What Happened to Pontius Pilate?
Scripture gives us no further information concerning Pilate, but Josephus, the Jewish historian records that Pilate, the Roman procurator of Judea succeeded Gratus. According to Josephus (Ant, XVIII, iv, 2) Pilate held office in Judea for 10 years. Afterwards he was removed from office by Vitellius, the legate of Syria, and traveled in haste to Rome to defend himself before Tiberius against certain complaints. Before he reached Rome the Tiberius had died and Gaius (Caligula) was on the throne, AD 36. Josephus adds that Vitellius came in the year 36 AD to Judea to be present at Jerusalem at the time of the Passover. This would indicate that Pilate had already left for Rome.
Josephus (Ant, XVIII, iv, 1, 2) gives an account of what really happened to Pontius Pilate and his removal from office. A religious fanatic arose in Samaria who promised the Samaritans that if they would assemble on Mt. Gerizim, he would show them the sacred vessels which Moses had hidden there. A great multitude of people came to the "sacred mountain" of the Samaritans ready to ascend the mountain, but before they could they were attacked by Pilate's cavalry, and many of them were slaughtered. The Samaritans therefore sent an embassy to Vitellius, the legate of Syria, to accuse Pilate of murdering innocent people. Vitellius, who wanted to maintain friendship with the Jews, removed Pilate from office and appointed Marcellus in his place.
Pilate was ordered to go to Rome and answer the charges made against him before the emperor. Pilate set out for Rome, but, before he could reach it, Tiberius had died.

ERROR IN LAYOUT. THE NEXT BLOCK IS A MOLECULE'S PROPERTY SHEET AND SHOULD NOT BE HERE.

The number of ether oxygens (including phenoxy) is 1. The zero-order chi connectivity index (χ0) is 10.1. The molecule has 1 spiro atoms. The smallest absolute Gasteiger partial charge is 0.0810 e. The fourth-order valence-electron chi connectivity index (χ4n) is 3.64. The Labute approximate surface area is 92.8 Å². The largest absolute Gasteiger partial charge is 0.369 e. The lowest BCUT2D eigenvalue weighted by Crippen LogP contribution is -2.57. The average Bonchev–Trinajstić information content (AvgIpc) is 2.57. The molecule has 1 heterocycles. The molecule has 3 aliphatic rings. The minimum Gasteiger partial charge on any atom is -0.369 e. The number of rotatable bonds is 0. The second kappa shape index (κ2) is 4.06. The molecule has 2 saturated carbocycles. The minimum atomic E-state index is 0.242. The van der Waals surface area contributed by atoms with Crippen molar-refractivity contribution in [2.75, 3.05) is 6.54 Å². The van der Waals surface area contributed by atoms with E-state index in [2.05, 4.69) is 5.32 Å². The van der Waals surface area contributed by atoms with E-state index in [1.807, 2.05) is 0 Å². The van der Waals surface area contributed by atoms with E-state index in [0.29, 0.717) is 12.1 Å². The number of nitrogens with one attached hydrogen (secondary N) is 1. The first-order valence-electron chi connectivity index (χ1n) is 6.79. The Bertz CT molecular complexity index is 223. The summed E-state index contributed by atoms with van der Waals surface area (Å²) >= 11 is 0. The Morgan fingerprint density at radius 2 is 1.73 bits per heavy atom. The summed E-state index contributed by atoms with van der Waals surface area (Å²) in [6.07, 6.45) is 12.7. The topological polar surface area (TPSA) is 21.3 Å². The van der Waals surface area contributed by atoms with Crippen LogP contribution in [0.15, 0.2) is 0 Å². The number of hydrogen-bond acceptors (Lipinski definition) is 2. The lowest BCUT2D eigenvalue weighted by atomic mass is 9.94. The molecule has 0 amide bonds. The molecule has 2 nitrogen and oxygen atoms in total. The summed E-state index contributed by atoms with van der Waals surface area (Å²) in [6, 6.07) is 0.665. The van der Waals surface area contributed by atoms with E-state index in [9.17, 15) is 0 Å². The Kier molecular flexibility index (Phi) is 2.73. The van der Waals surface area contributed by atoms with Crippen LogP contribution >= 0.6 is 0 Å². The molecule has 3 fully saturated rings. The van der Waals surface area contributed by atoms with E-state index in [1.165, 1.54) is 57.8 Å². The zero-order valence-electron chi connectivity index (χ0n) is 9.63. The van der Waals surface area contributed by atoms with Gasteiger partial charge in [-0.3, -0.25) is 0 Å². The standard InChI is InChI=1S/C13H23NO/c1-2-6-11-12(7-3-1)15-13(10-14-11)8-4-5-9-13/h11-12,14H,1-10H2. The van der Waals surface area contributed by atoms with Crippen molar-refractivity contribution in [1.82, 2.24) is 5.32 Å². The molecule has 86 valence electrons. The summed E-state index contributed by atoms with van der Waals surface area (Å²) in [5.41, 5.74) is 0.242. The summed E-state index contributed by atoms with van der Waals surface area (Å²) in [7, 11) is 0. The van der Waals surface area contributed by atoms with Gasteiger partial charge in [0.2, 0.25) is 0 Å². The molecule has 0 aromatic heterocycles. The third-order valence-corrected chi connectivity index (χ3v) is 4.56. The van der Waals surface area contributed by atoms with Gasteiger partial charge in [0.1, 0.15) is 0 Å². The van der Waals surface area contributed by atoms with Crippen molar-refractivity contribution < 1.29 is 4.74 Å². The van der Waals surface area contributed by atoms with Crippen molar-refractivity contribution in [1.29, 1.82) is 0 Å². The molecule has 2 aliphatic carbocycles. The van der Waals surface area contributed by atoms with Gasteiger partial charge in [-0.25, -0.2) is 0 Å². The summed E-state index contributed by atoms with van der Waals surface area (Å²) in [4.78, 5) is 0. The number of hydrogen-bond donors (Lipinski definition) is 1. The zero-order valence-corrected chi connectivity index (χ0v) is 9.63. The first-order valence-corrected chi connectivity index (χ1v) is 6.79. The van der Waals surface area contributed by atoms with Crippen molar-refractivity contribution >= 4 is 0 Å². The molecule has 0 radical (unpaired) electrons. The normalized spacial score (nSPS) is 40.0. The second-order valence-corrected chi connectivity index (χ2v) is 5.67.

From this point onward history knows nothing more of Pilate.
Eusebius (4th cent AD) tells us (Historia Ecclesiastica, II), based on the writings of certain Greek historians, that Pilate soon afterward, "wearied with misfortunes," had killed himself. (Hist. Eccl. 2.7.1).
Various apocryphal writings have come down to us, written from the 3rd-5th centuries AD, giving legendary details about Pontius Pilate becoming a Christian, and his wife, traditionally named Claudia Procula, was a Jewish proselyte at the time of the death of Jesus and afterward became a Christian.
There are other traditions mentioned in the false Gospels (non-canonical Apocryphal Gospels) concerning Pontius Pilate.
Church tradition portrayed Pilate in very favorable terms. In the second
century Gospel of Peter, Jesus is condemned not by Pilate but by Herod
Antipas. Tertullian asserted that Pilate was a Christian at heart and
that he wrote a letter to Tiberius to explain what had happened at Jesus'
trial (Apology 21). The fourth or fifth century Gospel of Nicodemus (which
contains the Acts of Pilate), does not make Pilate a Christian, but depicts
him as more friendly towards Jesus than any of the canonical gospels.
Pilate was soon canonized by the Coptic and Ethiopic churches.